Bulletin: Major Storm Threatens Planet
A tremendously intense and extraordinarily large storm continues to develop, threatening the planet with winds approaching 400 mph, about 2.5 times the 156 mph threshold that would make it a Category 5 hurricane. The storm's dramatic evolution began with the unprecedented merger of three smaller storms. Scientists are baffled as to why the storm turned red, and at a loss when it comes to predicting its future behavior.
But, before you panic and hit the grocery and hardware stores for milk, toilet paper, canned goods, plywood, flashlights, etc., take heart -- this storm is on the planet Jupiter. And that's a good thing, since it would be large enough to envelop the entire Earth, subjecting the world's land, oceans, buildings and people to some of the strongest winds ever observed on any planet in the solar system. The "perfect storm" would rival almost anything the most outrageous of sci-fi flicks could come up with.
Keep reading for more on Jupiter's mysterious storm. For a more down-to-earth look at the weather, see our full forecast through the weekend.
An international team of scientists using data from NASA's New Horizons spacecraft, along with two Earth-based telescopes, recently confirmed that wind speeds in what is one of the solar system's newest and largest storms, referred to as Jupiter's Little Red Spot (LRS), are as high as about 384 mph. Compared to storms on Earth, it's taken quite a while for the LRS to get its act together. The initial merger of two smaller white storms, which had been observed since the 1930s, took place in 1998. A third white storm was pulled into the mix in 2000.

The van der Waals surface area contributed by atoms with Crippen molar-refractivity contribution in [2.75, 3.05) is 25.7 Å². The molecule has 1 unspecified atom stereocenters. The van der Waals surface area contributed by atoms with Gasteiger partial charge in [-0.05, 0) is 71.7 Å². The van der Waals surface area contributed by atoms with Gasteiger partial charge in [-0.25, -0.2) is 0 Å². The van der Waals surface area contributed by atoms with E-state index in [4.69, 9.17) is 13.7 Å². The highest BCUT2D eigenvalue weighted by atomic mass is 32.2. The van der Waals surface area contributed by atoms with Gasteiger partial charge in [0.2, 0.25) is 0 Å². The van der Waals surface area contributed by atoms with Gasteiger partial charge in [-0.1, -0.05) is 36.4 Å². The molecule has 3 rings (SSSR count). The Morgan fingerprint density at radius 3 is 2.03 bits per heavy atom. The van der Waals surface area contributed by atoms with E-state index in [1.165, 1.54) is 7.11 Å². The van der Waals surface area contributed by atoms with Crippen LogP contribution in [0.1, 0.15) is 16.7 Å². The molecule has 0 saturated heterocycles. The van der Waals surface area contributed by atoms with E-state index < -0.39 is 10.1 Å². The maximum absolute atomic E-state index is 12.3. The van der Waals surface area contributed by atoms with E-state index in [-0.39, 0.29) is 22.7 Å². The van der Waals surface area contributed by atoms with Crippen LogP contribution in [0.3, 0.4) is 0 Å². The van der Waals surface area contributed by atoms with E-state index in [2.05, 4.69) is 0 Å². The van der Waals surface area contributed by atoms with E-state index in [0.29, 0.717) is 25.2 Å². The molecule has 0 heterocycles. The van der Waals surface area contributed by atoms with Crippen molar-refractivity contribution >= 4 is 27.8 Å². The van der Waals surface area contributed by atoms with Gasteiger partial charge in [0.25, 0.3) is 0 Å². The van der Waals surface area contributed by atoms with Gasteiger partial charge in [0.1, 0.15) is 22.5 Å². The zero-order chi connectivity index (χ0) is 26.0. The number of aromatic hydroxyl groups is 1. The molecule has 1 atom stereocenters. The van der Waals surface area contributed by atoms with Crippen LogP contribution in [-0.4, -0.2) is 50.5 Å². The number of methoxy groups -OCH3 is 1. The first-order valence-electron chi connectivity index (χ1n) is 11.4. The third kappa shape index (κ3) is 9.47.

In late 2005 the new storm turned red and is continuing to develop, just as Jupiter's more well known Great Red Spot (GRS) appears to be diminishing. The best guess is that the storm's redness is the result of winds sucking up and lifting material from deep below Jupiter's cloud tops to high altitudes. There, ultraviolet radiation from the sun somehow produces the reddish hue.
Why don't astronomers know more about the thermal structure, cloud physics and physical mechanisms responsible for the development and evolution of the GRS and its junior counterpart, the LRS? The most obvious answer is that these phenomena are on a giant gaseous planet over 300 million miles away. But think of it in these terms: We know little more about the inner workings of hurricanes right here on planet Earth.
Meanwhile, if the sci-fi folks aren't impressed with the wrath of the LRS, there's always the massive electrical storm raging on Saturn -- larger than the continental United States -- being observed by NASA's Cassini spacecraft. Order your tickets early -- with lightning bolts1,000 time stronger than lightning on Earth, this one's bound to be next summer's mega blockbuster with crowds lining up days before the movie's debut.
I know I'll be there!
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